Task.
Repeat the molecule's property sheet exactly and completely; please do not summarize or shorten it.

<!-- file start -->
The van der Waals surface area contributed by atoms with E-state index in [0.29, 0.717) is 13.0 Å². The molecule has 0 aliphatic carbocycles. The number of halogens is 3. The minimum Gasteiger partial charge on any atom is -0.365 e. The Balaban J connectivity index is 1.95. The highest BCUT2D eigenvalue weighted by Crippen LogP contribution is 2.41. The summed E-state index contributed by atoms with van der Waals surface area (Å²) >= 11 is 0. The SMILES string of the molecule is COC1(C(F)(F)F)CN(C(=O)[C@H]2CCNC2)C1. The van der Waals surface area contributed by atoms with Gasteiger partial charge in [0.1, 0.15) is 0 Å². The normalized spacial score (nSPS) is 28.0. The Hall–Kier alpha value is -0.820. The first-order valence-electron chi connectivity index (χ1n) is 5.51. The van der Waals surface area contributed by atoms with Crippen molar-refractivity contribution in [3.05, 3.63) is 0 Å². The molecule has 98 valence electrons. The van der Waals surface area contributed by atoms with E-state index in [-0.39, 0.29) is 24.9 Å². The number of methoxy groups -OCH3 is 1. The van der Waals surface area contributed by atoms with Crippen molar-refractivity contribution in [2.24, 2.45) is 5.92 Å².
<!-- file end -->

The van der Waals surface area contributed by atoms with E-state index in [0.29, 0.717) is 13.0 Å². The molecule has 0 aliphatic carbocycles. The number of halogens is 3. The minimum Gasteiger partial charge on any atom is -0.365 e. The Balaban J connectivity index is 1.95. The highest BCUT2D eigenvalue weighted by Crippen LogP contribution is 2.41. The summed E-state index contributed by atoms with van der Waals surface area (Å²) >= 11 is 0. The SMILES string of the molecule is COC1(C(F)(F)F)CN(C(=O)[C@H]2CCNC2)C1. The van der Waals surface area contributed by atoms with Gasteiger partial charge in [0.1, 0.15) is 0 Å². The normalized spacial score (nSPS) is 28.0. The Hall–Kier alpha value is -0.820. The first-order valence-electron chi connectivity index (χ1n) is 5.51. The van der Waals surface area contributed by atoms with Crippen molar-refractivity contribution in [3.05, 3.63) is 0 Å². The molecule has 98 valence electrons. The van der Waals surface area contributed by atoms with E-state index in [-0.39, 0.29) is 24.9 Å². The number of methoxy groups -OCH3 is 1. The van der Waals surface area contributed by atoms with Crippen molar-refractivity contribution in [2.24, 2.45) is 5.92 Å².